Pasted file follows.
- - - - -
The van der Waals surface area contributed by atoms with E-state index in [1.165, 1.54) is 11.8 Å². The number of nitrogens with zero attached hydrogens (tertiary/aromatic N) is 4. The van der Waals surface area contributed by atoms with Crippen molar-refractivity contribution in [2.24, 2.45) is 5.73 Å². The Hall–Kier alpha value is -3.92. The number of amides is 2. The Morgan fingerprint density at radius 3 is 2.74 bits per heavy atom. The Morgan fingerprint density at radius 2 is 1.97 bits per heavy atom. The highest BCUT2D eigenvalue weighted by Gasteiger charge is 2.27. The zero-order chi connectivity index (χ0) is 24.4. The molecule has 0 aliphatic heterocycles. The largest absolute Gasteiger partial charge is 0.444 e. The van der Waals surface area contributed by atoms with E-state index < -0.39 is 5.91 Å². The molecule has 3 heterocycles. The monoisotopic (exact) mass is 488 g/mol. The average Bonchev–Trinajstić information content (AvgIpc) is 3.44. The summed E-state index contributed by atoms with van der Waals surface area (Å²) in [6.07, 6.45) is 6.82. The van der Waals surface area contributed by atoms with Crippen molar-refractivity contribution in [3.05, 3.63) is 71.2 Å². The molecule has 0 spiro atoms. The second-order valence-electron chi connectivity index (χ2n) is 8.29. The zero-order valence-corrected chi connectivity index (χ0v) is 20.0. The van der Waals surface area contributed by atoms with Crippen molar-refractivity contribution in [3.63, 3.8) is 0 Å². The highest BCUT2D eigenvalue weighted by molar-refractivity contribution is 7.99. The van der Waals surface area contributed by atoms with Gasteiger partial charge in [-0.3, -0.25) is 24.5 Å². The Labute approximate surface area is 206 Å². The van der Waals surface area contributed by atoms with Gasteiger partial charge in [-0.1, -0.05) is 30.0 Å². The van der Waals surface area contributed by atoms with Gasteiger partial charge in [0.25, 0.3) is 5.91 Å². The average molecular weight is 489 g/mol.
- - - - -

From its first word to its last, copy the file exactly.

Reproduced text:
The van der Waals surface area contributed by atoms with E-state index in [1.165, 1.54) is 11.8 Å². The number of nitrogens with zero attached hydrogens (tertiary/aromatic N) is 4. The van der Waals surface area contributed by atoms with Crippen molar-refractivity contribution in [2.24, 2.45) is 5.73 Å². The Hall–Kier alpha value is -3.92. The number of amides is 2. The Morgan fingerprint density at radius 3 is 2.74 bits per heavy atom. The Morgan fingerprint density at radius 2 is 1.97 bits per heavy atom. The highest BCUT2D eigenvalue weighted by Gasteiger charge is 2.27. The zero-order chi connectivity index (χ0) is 24.4. The molecule has 0 aliphatic heterocycles. The largest absolute Gasteiger partial charge is 0.444 e. The van der Waals surface area contributed by atoms with E-state index < -0.39 is 5.91 Å². The molecule has 3 heterocycles. The monoisotopic (exact) mass is 488 g/mol. The average Bonchev–Trinajstić information content (AvgIpc) is 3.44. The summed E-state index contributed by atoms with van der Waals surface area (Å²) in [6.07, 6.45) is 6.82. The van der Waals surface area contributed by atoms with Crippen molar-refractivity contribution in [3.05, 3.63) is 71.2 Å². The molecule has 0 spiro atoms. The second-order valence-electron chi connectivity index (χ2n) is 8.29. The zero-order valence-corrected chi connectivity index (χ0v) is 20.0. The van der Waals surface area contributed by atoms with Crippen molar-refractivity contribution in [3.63, 3.8) is 0 Å². The highest BCUT2D eigenvalue weighted by molar-refractivity contribution is 7.99. The van der Waals surface area contributed by atoms with Gasteiger partial charge in [-0.3, -0.25) is 24.5 Å². The Labute approximate surface area is 206 Å². The van der Waals surface area contributed by atoms with Gasteiger partial charge in [-0.1, -0.05) is 30.0 Å². The van der Waals surface area contributed by atoms with Gasteiger partial charge in [0.25, 0.3) is 5.91 Å². The average molecular weight is 489 g/mol.